Probably Game of Thrones. So much complexity in the books, and so many characters...I think you could make an extremely challenging and fun war and diplomacy game out of it. It'd be difficult to make, but would be one of those massive epics if done right.

What do you wish someone had told you a long time ago about designing games?
Dig deep and play lots of different games so you can know what works, what doesn't, and why. My first few games were based on my sense of humor. My friends liked them well enough, but (and I'm embarrassed to admit this) my first entirely new game was a roll-and-move. At the time, Catan was the most complex game I'd played. With each new game, I'd introduce a mechanic I'd not seen yet, but the games were still very simple and light. It's not that there's anything wrong with that market, but unless they're party games, they're not the games people are often that interested in.

What advice would you like to share about designing games?
1. Don't do it for the money. There are a few dozen people who are famous designers or own a publishing company and can do this for a living. Most of us would be thrilled to not lose money on a funded Kickstarter. If you're not in it for the love of games and to make others happy, you're not going to be happy yourself. 2. Find people who will give you honest feedback without being jerks about it. In the early stages of one of my games, I took it to a group that absolutely shredded it, offering lots of insults but next to no constructive feedback or ideas. Thankfully, this has only happened once. You'll need a thick skin as a designer, but you also need people to give you constructive criticism, people who won't just tell you your game is broken right now, but will offer their thoughts on how to fix it. 3. Be prepared to hate your game. To get all the kinks out of any game of appreciable depth, you'll have to playtest it til you're sick of it. And then playtest it some more. My wife and I have played Villainous Plots with each other far more than any other game we have. And we had to keep testing it, trying new ideas out several times a week, until it was balanced and worked.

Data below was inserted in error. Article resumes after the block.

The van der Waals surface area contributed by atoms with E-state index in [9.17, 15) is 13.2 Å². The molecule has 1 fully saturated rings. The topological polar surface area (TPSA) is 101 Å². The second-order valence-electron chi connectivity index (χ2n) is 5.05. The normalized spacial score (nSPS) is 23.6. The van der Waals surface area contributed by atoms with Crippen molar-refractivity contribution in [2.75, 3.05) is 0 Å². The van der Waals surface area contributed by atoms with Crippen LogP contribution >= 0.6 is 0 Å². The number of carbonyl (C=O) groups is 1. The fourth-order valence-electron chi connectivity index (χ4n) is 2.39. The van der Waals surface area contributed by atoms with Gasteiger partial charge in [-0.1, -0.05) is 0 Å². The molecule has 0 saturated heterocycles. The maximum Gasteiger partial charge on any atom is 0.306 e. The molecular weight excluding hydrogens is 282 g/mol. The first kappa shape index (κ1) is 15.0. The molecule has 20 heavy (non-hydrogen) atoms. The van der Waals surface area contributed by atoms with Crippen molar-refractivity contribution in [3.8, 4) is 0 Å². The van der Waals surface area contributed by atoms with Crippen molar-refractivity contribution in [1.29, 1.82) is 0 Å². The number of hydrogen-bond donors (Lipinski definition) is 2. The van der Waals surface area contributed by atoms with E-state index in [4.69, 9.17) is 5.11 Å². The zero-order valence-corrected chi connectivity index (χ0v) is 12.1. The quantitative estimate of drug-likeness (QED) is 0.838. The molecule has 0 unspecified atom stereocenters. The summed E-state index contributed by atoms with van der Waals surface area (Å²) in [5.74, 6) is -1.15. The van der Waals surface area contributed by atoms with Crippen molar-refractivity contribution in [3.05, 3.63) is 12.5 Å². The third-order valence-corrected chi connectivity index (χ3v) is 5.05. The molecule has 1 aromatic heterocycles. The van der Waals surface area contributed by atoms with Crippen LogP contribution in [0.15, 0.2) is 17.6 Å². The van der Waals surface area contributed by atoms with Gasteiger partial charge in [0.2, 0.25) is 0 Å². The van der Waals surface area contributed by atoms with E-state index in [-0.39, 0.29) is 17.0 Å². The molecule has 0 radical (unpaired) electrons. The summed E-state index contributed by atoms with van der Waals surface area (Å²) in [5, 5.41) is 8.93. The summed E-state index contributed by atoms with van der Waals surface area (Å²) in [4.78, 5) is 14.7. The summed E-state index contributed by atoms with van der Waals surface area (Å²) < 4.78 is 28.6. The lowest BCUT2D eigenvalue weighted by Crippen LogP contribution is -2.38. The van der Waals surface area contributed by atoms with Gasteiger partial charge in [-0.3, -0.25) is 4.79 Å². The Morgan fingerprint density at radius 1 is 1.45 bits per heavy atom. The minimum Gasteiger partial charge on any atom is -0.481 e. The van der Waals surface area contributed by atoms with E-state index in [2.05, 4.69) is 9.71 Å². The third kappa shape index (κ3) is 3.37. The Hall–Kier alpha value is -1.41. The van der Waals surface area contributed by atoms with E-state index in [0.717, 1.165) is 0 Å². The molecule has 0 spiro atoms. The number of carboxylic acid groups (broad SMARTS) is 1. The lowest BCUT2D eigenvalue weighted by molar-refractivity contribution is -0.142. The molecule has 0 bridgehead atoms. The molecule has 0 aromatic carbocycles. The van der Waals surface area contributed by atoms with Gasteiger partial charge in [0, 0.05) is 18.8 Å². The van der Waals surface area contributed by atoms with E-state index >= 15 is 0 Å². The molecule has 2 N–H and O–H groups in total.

Would you like to tell my readers what games you're working on and how far along they are?
Games that will soon be published are: Hoping to get Trade-offs published first. As a party game, there's a ready market for it, considering that it seems many people have cooled to over-the-top shock humor, but still like the base mechanics.
Currently looking for a publisher I have: None yet. Trade-offs needs an upgrade in graphic design that I'm debating whether or not to invest in.
I'm planning to crowdfund: If I was going to crowdfund, I'd probably do it with Villainous Plots. With my weak marketing skills, though, it's probably not going to happen.
Games I feel are in the final development and tweaking stage are: Villainous Plots is very near completion; there's just one more thing I need to add (all game designers have said this, I'm sure). Trade-offs is done, though I may try to make just a handful of the cards funnier. Both need graphic design and art upgrades, but since I can't do that myself, my part in their design is nearly done.
Games that are in the early stages of development and beta testing are: The game about gems in a cave is starting to take shape. I need to print off and cut out the pieces and start testing it this weekend.
And games that are still in the very early idea phase are: Too many to count. :)

Are you a member of any Facebook or other design groups? (Game Maker’s Lab, Card and Board Game Developers Guild, etc.)
On Facebook: The Boardgame Group; BoardGameGeek; Kickstarter Boardgames,Wargames and other Geek stuff; Tabletop Game Kickstarter Advice; Card & Board Game Designers Guild; Art & Graphic Design for Tabletop Games.

And the oddly personal, but harmless stuff…
OK, enough of the game stuff, let's find out what really makes you tick! These are the questions that I’m sure are on everyone’s minds!

Star Trek or Star Wars? Coke or Pepsi? VHS or Betamax?
Star Wars (except for the prequels and episode VII), Pepsi, and VHS

What hobbies do you have besides tabletop games?
Reading, flash games on the computer, writing, and baseball

What is something you learned in the last week?
It was just a thought that struck me, but if Kermit and Ms. Piggy had kids, they'd be hamphibians. [GJJ Games] HA!!!

Favorite type of music? Books? Movies?
Music: eclectic. Books: sci-fi / fantasy. Movies: sci-fi / comedy

What was the last book you read?